Re: Elon Musk was on hand to offer advice.
Few comments on this
> #1: SpaceX has launch failed quite often
In terms of launch failures, I believe I can think of three. CRS-1 where a Merlin exploded during flight (mission still a success however). CRS-7 where the second stage ruptured due to a helium bottle strut and AMOS-6 again due to a helium bottle failure. I wouldn't personally classify that as "often" although I will agree it's above say the Atlas V. I do agree SpaceX has had quite an extensive amount of LANDING failures during their development of the Falcon 9. I wouldn't class these as "launch failures" though, the Falcon 9 is one of the worlds more reliable launchers statistically at the moment.
I do agree though, SpaceX have a fail fast, fail often approach to development. And I think that's great!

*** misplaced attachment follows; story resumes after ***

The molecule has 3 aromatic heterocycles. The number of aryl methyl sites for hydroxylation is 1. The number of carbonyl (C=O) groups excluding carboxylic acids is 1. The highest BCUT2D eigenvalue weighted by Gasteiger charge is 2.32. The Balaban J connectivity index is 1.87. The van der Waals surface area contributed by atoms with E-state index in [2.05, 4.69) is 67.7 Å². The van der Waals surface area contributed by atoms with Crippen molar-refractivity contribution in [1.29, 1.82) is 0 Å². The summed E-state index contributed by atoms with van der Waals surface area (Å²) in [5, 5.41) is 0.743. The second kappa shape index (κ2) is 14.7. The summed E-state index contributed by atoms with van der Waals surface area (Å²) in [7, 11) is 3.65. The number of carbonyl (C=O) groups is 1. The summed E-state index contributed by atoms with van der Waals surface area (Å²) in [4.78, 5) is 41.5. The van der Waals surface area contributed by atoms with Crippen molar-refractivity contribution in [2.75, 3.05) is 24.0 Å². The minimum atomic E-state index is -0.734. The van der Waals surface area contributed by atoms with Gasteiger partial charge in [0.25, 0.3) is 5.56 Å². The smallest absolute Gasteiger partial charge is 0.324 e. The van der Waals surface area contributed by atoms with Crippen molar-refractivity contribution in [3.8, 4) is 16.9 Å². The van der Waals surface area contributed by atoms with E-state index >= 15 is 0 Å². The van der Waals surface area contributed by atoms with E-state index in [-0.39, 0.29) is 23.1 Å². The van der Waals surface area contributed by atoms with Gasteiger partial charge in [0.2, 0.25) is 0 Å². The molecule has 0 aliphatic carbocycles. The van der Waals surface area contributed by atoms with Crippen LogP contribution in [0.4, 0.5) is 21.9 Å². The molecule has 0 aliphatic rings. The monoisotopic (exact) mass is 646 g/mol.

> #2: For Boeing, fixing and trying again is going to cost hundreds of millions, and take months if not a year. And specifically that cost is going to be paid by NASA, not Boeing, because they are contracted on cost-plus
Except this is not a cost plus contract, they were (both Boeing and SpaceX) fixed price contracts. I will agree however, Boeing has certainly tried to extract more money out of NASA as of recent, an extra $300m I believe.
I can't find fault with #3
I really do despise Boeings way of working though....
Re: Chiclet keyboard == No Sale
I honestly couldn't agree with this more! My T520 is still going strong too, and yep, 16G ram works just fine! I absolutely love the keyboard on this machine..